November 22, 2012 § 1 Comment
You can’t get creative insights sitting behind an office desk. Everything is more or less predictable and contradictory things can be left outside. Out in the world, it’s more chaotic. You have to deal with unexpected findings, with uncertainty, and with irrational people who say things you don’t want to hear. But that is where you find insights.
That is why at the convention camp, we are not making a presentation of how we work, neither telling about our successful stories, nor our failures. We are venturing in the convention camp pursuing learning without any hypothesis or script, but to challenge our comfortable assumptions (and the ones o of its visitors)
We want to know How will we un-share the world in the future? We want to learn about the limits of openness, connectedness and sharing. And imagine scenarios which narrate our insights into a story. This story is a spontaneous reflextion of what happened at the convention camp, and we will share it at the end of the day with all.
This process should not be seen as a fix scientific structure but rather functions as the drum’s player in a jazz concert. It serves as a reference for participants and it might be spontaneously updated, changed or ignored depending on the flow.
Part 1: Gathering insights (Open to all)
- 9:00 – 10:00; betabreakfast
- 10:00 – 12:00; Scout the convention looking for insights
Part 2: Understand insight and find out patterns (Open to all)
- 13:30 – 14:00; Cluster insights
- 14:00 – 14:50; Open* Discussion
(*The discussion is open for all to participate, but be aware that it is facilitated and that might get uncomfortable)
Part 3: Creating stories
- 15:00 – 16:30; Envisioning scenarios, Session*to translate ideas into tangible stories.
- 16:30 – 16:45; Present and film scenarios
- 20:00; Present video with the visualized story.
(*Session for 20 participants, contact pedro if you like to take part)
The session is inspired by betahaus which is a co-working space. Here things are not predictable, some things are very contradictory and irrational people try to change the world.
The session will be kickstarted by Anne, Alessandro, Rick, Maximilian, and Ricardo. All from different backgrounds, have never work together before, do not even have an action plan, but are all co-workers willing to get out of their comfort zone.
Ricardo Ferrer (@ricferrer): The generalist
Ric Ferrer is founder and chairman of the advisory board at 533 AG, a company he started recently in order to support and fund projects related to “the future of work”. He is co-founder of the coworking space EDELSTALL (http://edelstall.de) and the cloud storage start-up doctape (http://doctape.com) where he is currently working full-time as Chief Creative Officer. He uses his extensive experience in management, design and programming to advise and help in the conceptual design on all projects he is involved with. Having been raised in Venezuela, gone to school in the U.S.A. and spent big part of his adult life in Germany, his multi-cultural background serves him well in order to predict the needs of an emerging digital generation of nomadic professionals.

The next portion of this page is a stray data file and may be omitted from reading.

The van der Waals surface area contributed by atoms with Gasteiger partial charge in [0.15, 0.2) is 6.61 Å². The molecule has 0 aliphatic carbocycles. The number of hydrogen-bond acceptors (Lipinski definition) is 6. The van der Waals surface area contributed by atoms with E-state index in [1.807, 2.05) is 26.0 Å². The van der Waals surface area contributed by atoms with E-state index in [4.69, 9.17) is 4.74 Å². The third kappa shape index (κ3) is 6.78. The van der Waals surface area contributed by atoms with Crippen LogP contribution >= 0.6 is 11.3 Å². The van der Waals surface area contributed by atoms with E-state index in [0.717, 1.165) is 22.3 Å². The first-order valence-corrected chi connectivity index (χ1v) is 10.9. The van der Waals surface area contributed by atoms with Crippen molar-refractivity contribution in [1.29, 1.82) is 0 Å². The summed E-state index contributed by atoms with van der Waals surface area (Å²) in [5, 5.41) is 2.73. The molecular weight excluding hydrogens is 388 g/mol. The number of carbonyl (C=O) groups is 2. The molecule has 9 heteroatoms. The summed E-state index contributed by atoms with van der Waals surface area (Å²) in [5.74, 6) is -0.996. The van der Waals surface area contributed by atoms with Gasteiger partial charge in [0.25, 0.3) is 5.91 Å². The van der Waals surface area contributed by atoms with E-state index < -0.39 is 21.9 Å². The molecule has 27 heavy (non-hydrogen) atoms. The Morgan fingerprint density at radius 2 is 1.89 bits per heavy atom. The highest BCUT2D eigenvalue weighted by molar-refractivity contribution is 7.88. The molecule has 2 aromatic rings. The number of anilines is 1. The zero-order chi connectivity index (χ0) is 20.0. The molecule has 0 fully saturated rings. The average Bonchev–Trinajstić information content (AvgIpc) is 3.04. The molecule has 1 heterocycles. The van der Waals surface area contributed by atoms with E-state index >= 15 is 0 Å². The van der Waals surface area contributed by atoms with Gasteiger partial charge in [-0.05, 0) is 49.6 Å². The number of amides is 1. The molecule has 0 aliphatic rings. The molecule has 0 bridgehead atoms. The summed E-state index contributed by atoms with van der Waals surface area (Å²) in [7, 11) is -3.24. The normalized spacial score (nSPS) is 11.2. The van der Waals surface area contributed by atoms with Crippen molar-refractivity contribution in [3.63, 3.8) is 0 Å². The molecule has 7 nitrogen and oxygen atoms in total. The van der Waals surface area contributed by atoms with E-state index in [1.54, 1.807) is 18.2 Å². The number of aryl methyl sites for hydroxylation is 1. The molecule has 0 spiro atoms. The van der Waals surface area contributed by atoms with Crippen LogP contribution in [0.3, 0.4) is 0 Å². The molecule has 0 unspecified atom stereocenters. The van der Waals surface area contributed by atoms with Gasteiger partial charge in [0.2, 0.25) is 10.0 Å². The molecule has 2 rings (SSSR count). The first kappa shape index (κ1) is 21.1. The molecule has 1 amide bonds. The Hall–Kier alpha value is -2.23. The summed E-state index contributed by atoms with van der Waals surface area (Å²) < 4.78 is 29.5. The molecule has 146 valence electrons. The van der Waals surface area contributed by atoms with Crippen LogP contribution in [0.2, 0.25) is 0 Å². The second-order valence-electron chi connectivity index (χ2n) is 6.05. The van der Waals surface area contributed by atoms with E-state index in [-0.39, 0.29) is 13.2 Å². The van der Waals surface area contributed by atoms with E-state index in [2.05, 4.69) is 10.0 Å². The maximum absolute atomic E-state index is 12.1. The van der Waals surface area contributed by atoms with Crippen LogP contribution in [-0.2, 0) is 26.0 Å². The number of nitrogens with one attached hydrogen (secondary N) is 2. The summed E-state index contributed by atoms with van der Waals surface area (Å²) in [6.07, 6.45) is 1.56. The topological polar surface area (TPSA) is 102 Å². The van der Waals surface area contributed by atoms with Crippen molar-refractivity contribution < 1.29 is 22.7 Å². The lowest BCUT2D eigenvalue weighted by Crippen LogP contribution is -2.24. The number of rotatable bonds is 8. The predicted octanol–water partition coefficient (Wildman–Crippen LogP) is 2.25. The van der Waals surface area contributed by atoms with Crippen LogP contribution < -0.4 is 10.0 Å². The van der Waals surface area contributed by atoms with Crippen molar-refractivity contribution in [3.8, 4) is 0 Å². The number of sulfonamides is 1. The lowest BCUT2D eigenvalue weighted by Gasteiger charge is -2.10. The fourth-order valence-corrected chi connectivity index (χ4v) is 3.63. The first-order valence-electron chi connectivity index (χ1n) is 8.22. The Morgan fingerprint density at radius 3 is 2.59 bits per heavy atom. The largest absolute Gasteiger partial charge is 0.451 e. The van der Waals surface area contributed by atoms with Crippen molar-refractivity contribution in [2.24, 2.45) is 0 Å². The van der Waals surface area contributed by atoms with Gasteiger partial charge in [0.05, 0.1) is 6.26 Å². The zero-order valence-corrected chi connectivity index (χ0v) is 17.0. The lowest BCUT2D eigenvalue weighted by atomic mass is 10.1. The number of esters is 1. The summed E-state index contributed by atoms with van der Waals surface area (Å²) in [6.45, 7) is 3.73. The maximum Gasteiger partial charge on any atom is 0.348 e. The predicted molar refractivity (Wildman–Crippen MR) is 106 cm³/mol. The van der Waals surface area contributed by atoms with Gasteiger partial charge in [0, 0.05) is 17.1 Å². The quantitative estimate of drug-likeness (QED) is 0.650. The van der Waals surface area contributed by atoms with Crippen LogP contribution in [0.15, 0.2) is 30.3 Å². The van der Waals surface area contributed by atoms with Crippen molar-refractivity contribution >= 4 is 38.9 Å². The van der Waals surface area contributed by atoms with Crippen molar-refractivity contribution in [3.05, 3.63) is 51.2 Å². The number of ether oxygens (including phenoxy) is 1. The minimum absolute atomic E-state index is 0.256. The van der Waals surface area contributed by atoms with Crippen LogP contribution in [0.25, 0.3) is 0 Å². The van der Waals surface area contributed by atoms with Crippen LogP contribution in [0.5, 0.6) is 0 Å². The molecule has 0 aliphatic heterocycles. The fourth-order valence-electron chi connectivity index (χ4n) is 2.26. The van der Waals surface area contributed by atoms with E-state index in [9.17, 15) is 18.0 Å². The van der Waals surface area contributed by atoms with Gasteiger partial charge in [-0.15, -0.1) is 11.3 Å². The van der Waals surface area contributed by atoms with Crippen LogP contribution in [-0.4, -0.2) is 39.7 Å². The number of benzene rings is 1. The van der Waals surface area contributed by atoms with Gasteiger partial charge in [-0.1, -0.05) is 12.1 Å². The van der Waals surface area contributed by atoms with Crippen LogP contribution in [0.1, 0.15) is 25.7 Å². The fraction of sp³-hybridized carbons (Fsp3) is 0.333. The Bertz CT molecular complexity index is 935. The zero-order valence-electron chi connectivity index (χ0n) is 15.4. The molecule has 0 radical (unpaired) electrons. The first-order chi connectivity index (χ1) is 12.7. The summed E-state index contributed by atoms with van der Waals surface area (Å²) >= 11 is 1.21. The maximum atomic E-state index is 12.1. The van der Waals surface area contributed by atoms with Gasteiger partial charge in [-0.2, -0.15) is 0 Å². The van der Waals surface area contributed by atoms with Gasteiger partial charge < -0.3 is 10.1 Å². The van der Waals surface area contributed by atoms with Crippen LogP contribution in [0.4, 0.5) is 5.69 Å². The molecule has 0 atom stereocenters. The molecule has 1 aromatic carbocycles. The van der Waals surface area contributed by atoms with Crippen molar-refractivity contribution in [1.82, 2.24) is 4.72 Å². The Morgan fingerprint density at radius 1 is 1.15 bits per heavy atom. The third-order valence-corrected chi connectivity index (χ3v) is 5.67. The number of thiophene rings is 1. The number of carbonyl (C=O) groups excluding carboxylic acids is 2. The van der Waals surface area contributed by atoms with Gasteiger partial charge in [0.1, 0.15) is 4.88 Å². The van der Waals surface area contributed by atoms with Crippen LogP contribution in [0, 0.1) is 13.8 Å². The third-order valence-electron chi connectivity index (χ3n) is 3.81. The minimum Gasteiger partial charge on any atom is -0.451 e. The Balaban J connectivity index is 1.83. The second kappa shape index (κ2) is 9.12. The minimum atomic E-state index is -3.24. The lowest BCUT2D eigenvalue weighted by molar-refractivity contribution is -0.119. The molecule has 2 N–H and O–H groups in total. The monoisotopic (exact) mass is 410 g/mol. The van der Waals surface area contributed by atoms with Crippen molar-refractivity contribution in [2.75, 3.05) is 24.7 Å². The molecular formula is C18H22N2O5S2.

Maximilian Doerner (@maximiliandoe): The Futurist
Max Dörner is a Future managment researcher and Business Anthropologist engaged in a multitude of fields including future analysis and foresight, design thinking as well as business culture and innovation management. He uses integrative, interdisciplinary techniques to determine complex contextual problems, and solve them. Working as a Marketing Executive, Analyst and Consultant in different industry fields such as marketing, design and innovation he has an array of viewpoints to draw upon and contribute. Born in Germany, raised in New Zealand, he studied Anthropology and Ethics, continued on to do postgrad in Development Studies in NZ and Berkeley,California. He then returned to Berlin to complete his masters in future studies.
RicK Scavetta (email): The Optimist
Rick Scavetta was born in Toronto, Canada and completed his Ph.D. in Germany at the Max Planck Institute for Evolutionary Biology. In addition to Canada and Germany, Rick has also conducted parts of his training in Singapore and Iran. Throughout his academic career, Rick has consistently been engaged in student leadership, actively promoting the personal and professional development of his peers. Thus, it was a natural transition for Rick to go from the laboratory to a research support role as a co-founder of Science Craft. Science Craft is dedicated to offering outstanding transferable skills training to graduate students in the life sciences. Since it’s foundation in February 2012, Science Craft has attracted growing interest from many top-level research institutes in Germany and will begin offering international workshops next year. Rick combines his infectious enthusiasm for science and its communication with a unique ability to inspire life scientists in their career development.